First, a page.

Hybrid products spark life into the retirement income market

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hybrid engine 

Sales of hybrid cars are going through the roof, but why is this happening and what’s it got to do with the pension market?

When manufacturers launched the first hybrid cars, consumers understood the benefit but struggled to see how they could work in practice. There were few public charging points, battery lives were short, vehicle performance was poor and they couldn’t go that far on a single charge. Basically, why would you want one? 

But today, charging points are springing up everywhere, while manufacturers have made huge improvements to the main features including battery efficiency, vehicle performance and the single-charge range. People can now see how a hybrid car would work for them and as they become mainstream sales are soaring.  

Charging up retirement income with hybrid products

Essentially, it's no different in the pension market, although it’s not electric charging points that will jolt consumers into action. Hybrid retirement products are attracting the attention of pension savers and investors exploring their options to secure an income throughout their retirement.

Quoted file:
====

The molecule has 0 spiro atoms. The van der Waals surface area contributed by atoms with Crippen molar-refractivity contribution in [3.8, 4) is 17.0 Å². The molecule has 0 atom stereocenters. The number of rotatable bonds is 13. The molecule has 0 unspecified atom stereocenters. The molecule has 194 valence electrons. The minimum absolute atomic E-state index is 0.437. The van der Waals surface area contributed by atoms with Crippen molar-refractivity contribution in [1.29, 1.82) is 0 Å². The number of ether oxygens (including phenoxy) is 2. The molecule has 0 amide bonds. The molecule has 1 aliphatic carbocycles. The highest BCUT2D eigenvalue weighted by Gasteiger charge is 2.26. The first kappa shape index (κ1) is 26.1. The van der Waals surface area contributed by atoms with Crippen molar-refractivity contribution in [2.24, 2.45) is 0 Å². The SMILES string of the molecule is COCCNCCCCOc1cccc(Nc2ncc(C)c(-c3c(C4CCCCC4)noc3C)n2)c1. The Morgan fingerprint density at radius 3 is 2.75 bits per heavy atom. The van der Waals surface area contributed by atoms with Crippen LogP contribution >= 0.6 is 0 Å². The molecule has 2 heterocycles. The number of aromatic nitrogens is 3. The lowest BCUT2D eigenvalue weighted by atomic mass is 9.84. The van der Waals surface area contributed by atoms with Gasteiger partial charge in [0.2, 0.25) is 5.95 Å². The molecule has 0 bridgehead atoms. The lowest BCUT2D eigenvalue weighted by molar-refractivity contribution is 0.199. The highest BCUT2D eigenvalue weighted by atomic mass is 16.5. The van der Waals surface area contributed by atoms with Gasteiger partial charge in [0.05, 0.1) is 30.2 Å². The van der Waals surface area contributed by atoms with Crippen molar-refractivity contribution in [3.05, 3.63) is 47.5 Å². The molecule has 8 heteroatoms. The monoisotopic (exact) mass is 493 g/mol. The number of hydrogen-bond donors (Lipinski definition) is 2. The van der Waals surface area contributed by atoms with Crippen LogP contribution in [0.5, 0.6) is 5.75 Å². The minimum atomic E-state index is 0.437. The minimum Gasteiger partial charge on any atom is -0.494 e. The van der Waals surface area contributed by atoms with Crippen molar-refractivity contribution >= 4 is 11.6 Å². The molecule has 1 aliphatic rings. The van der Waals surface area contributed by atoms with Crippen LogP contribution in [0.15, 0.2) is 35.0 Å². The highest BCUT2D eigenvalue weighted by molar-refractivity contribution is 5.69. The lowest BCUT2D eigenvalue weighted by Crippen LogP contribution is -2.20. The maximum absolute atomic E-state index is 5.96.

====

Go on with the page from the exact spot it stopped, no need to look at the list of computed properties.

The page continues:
Savers and investors need to understand how a product will work for them and why they should commit to it. Regardless of product or service, people need to have confidence that whatever it is that they are considering, it will deliver exactly what they expect, at the point they need it.

Product providers, financial advisers, regulators and government bodies all have an essential role to play in providing the information, guidance, advice and market environment required to give consumers this confidence.

Regulatory attention pulls hybrid products into the mainstream

This year, the Financial Conduct Authority (FCA) launched its Retirement Outcomes Review. The regulator is examining how customers and market practitioners are using pension freedoms, and is inspecting the ways in which competition is working in the retirement income market. The findings will be published next year and will explore the following topics.

  • Shopping around and switching.
  • Non-advised consumer journeys.
  • Business models and barriers to entry.
  • Impact of regulation on retirement outcomes.

One of the interesting aspects of this review, from a product perspective, is that the regulator has dedicated part of the examination to hybrid products. Their inclusion is a very clear signal that the regulator considers them to be more in the mainstream than the margin of the retirement income market.

In this context the FCA says hybrids are products that: “Offer some form of guarantee to the consumer. It encompasses newer structured products and variable annuities that offer guaranteed death benefit, guaranteed withdrawal benefits and guaranteed income benefits.”

The FCA has already said that in the months ahead it expects to see the emergence of more of these hybrid products that combine annuity and drawdown features.